Posts Tagged women’s roles in the church
They (Professor Gabriella Gambino and Dr. Linda Ghisoni) now become the third ranking officials in the department and are further evidence of Pope Francis’ determination to assign important positions in the Roman Curia to women. (America: The Jesuit Review)
Pope Francis has appointed two Italian women as under-secretaries in the Vatican Dicastery for the Laity, the Family and Life, which is headed by Cardinal Kevin Farrell.
“The Vatican announced this today (Nov. 7) and gave the names and professional profiles of both women: Professor Gabriella Gambino and Dr. Linda Ghisoni. They now become the third ranking officials in the department and are further evidence of Pope Francis’ determination to assign important positions in the Roman Curia to women …
“…’the laity have a vocation to fulfill in the church.’ Like Pope Francis, he (Cardinal Kevin Farrell, head of the Vatican Dicastery for Laity, the Family and Life ) said, ‘I am a firm believer that the future of the church depends on them. I have always felt the need to promote laity within the church, and within its organization.'”
By Gerard O’Connell, America: The Jesuit Review — Read more …
We need to ask ourselves if the pay rate or volunteer expectation of females within the Church is the same as a male. If the answer is ‘no,’ then is this morally acceptable, asks businesswoman Clare Burns in The Catholic Leader …
“Recently I became aware of a woman with two decades of experience at a senior level in industry, who regularly volunteers for a Catholic-based organisation, and has helped raise more than $50,000 for them.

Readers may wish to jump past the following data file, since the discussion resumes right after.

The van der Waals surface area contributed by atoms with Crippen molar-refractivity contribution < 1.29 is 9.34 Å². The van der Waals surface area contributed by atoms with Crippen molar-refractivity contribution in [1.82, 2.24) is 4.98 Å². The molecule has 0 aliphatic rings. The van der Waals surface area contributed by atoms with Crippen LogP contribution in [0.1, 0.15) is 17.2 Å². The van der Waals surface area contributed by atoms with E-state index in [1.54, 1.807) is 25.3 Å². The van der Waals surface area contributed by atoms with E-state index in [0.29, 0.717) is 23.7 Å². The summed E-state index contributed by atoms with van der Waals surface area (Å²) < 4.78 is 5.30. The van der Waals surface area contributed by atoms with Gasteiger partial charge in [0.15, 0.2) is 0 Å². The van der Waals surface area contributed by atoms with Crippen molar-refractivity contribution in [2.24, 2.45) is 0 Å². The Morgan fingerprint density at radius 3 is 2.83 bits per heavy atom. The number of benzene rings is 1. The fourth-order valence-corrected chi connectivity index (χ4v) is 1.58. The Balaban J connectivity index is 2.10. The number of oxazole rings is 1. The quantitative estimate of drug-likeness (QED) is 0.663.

“At a networking event the organisation’s chairman jumped tables to say he had ‘a great opportunity’ for her.
“This great opportunity turned out to be working two to four days a week for free with a number of responsibilities in a graduate-“level position.
“It is hoped this ‘oversight’ was an unconscious bias, rather than disingenuous.”
By CathNews from The Catholic Leader — Click here to read the rest of this article.
In late June, on a flight back from Armenia, Pope Francis told a team of reporters that he was angry.
“What made Francis angry wasn’t the continued deaths of countless refugees, or the latest instance of environmental degradation or some grim statistics about rates of human trafficking. No, what angered him was the suggestion, by some in the media, that he had ‘opened the door to deaconesses,’ after his May 12 dialogue with the International Union of Superiors General (UISG) …
“But the pope’s anger over the notion that admitting women to some form of the diaconate was already a fait accompli suggests the depth of angst conjured by even the suggestion of offering women a semblance of authority in the church.”
By Jamie Manson, National Catholic Reporter — Click here to read the rest of this column.
A series of essays in the semiofficial Vatican newspaper is urging the Catholic Church to allow women to preach from the pulpit at Mass, a role that has been reserved almost exclusively to the all-male priesthood for nearly 800 years.